“Weaving together a vivid narrative, historical anecdotes, and economic analysis, The Rise and Fall of American Growth challenges the view that economic growth will continue unabated, and demonstrates that the life-altering scale of innovations between 1870 and 1970 cannot be repeated. Gordon contends that the nation’s productivity growth will be further held back by the headwinds of rising inequality, stagnating education, an aging population, and the rising debt of college students and the federal government, and that we must find new solutions.

“A critical voice in the most pressing debates of our time, The Rise and Fall of American Growth is at once a tribute to a century of radical change and a harbinger of tougher times to come.”


7 thoughts on “Watch the economy, the decisive factor in the 2018 election”

  1. I think it will be based on a lot more than economic growth. Trump has been so divisive – and incompetent – that he has alienated far more people than during the campaign. The mid-terms will be a chance for the electorate to vent their anger – and vent they will.

    He has also managed to alienate several key Republicans so has now hardened the divide between those who espouse his values and those who will not want to be associated with him at all during their campaigns.

    1. Larry Kummer, Editor


      “I think it will be based on a lot more than economic growth.”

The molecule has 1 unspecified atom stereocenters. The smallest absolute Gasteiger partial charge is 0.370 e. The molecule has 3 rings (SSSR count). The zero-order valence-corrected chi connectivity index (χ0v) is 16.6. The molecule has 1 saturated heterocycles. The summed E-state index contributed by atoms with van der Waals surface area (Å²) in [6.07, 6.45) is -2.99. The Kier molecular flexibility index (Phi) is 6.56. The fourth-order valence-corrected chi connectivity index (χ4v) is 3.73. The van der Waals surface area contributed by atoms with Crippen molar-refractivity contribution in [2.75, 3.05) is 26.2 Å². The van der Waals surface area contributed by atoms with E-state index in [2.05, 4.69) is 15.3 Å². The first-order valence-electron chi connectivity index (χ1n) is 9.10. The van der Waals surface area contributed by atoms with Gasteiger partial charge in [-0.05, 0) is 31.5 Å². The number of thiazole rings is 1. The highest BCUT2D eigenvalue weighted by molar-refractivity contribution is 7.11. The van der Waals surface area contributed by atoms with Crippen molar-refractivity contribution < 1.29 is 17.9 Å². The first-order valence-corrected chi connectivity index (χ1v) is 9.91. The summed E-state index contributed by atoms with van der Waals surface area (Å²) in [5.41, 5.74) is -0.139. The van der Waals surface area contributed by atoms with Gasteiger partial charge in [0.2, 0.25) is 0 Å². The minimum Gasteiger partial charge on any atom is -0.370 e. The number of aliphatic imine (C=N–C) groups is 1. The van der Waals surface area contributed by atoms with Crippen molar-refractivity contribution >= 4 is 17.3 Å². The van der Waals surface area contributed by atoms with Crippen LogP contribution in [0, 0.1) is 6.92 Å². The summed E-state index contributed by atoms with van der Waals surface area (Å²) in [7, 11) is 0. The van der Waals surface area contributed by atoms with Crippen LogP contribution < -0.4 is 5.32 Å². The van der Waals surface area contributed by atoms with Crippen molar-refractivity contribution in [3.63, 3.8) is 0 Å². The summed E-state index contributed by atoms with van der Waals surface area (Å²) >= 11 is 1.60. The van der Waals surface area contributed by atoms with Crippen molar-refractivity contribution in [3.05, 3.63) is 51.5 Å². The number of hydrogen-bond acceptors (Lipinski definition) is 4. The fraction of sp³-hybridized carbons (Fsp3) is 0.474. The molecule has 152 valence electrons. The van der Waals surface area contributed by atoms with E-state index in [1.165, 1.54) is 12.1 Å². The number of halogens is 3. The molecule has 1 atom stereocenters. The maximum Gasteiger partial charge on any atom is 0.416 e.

I didn’t say it economic growth was the only factor. Historically, however, it has often been the decisive factor.

      “that he has alienated far more people than during the campaign.”

      Nope. WaPo: “12 months later, Trump would probably still win the 2016 election“, 6 Nov 2017. Money paragraph:

      “The Washington Post-ABC News poll asked respondents how they’d vote in a redo of the 2016 election, and, if anything, Clinton seems to have lost more ground than Trump. Among those who voted, 46% say they picked Clinton last year and 43% picked Trump — a slightly more favorable sample than the 2016 election, in which Clinton won the popular vote by two percentage points. But in a head-to-head rematch, Clinton’s support drops even more than Trump’s does, and they wind up in a 40-40 tie. Given that Trump overperformed in key, blue-leaning swing states, that means he’d probably have won again.”